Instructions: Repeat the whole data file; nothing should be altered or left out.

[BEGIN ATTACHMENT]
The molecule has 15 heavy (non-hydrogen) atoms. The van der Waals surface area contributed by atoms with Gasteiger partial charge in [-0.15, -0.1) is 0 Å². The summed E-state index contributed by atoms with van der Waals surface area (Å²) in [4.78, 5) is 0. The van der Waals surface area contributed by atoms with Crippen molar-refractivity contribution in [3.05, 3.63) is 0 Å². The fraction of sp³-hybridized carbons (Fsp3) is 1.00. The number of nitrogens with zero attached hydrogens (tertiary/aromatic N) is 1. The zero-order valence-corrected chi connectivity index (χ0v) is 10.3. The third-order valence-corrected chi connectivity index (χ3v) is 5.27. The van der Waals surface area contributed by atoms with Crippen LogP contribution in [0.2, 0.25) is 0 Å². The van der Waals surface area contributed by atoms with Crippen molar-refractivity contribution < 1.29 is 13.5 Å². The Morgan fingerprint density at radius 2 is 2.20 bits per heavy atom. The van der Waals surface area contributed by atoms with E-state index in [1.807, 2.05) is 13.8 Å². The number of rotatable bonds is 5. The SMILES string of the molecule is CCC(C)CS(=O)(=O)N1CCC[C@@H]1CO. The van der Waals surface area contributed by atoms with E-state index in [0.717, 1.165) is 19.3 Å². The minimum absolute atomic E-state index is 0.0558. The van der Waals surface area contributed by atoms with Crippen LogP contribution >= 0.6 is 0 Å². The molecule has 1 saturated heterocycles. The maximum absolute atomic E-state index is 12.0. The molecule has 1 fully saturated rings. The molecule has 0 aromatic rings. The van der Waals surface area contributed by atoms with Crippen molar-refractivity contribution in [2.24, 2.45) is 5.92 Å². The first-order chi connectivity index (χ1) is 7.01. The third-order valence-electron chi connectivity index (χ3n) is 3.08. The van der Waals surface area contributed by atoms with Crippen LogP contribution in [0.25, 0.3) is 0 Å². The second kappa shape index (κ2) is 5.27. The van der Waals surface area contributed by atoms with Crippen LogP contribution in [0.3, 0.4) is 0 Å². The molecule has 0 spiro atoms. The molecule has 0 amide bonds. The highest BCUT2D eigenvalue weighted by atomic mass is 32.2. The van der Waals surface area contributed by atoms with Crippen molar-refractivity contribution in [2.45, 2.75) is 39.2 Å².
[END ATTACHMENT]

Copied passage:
The molecule has 15 heavy (non-hydrogen) atoms. The van der Waals surface area contributed by atoms with Gasteiger partial charge in [-0.15, -0.1) is 0 Å². The summed E-state index contributed by atoms with van der Waals surface area (Å²) in [4.78, 5) is 0. The van der Waals surface area contributed by atoms with Crippen molar-refractivity contribution in [3.05, 3.63) is 0 Å². The fraction of sp³-hybridized carbons (Fsp3) is 1.00. The number of nitrogens with zero attached hydrogens (tertiary/aromatic N) is 1. The zero-order valence-corrected chi connectivity index (χ0v) is 10.3. The third-order valence-corrected chi connectivity index (χ3v) is 5.27. The van der Waals surface area contributed by atoms with Crippen LogP contribution in [0.2, 0.25) is 0 Å². The van der Waals surface area contributed by atoms with Crippen molar-refractivity contribution < 1.29 is 13.5 Å². The Morgan fingerprint density at radius 2 is 2.20 bits per heavy atom. The van der Waals surface area contributed by atoms with E-state index in [1.807, 2.05) is 13.8 Å². The number of rotatable bonds is 5. The SMILES string of the molecule is CCC(C)CS(=O)(=O)N1CCC[C@@H]1CO. The van der Waals surface area contributed by atoms with E-state index in [0.717, 1.165) is 19.3 Å². The minimum absolute atomic E-state index is 0.0558. The van der Waals surface area contributed by atoms with Crippen LogP contribution >= 0.6 is 0 Å². The molecule has 1 saturated heterocycles. The maximum absolute atomic E-state index is 12.0. The molecule has 1 fully saturated rings. The molecule has 0 aromatic rings. The van der Waals surface area contributed by atoms with Crippen molar-refractivity contribution in [2.24, 2.45) is 5.92 Å². The first-order chi connectivity index (χ1) is 7.01. The third-order valence-electron chi connectivity index (χ3n) is 3.08. The van der Waals surface area contributed by atoms with Crippen LogP contribution in [0.25, 0.3) is 0 Å². The second kappa shape index (κ2) is 5.27. The van der Waals surface area contributed by atoms with Crippen LogP contribution in [0.3, 0.4) is 0 Å². The molecule has 0 spiro atoms. The molecule has 0 amide bonds. The highest BCUT2D eigenvalue weighted by atomic mass is 32.2. The van der Waals surface area contributed by atoms with Crippen molar-refractivity contribution in [2.45, 2.75) is 39.2 Å².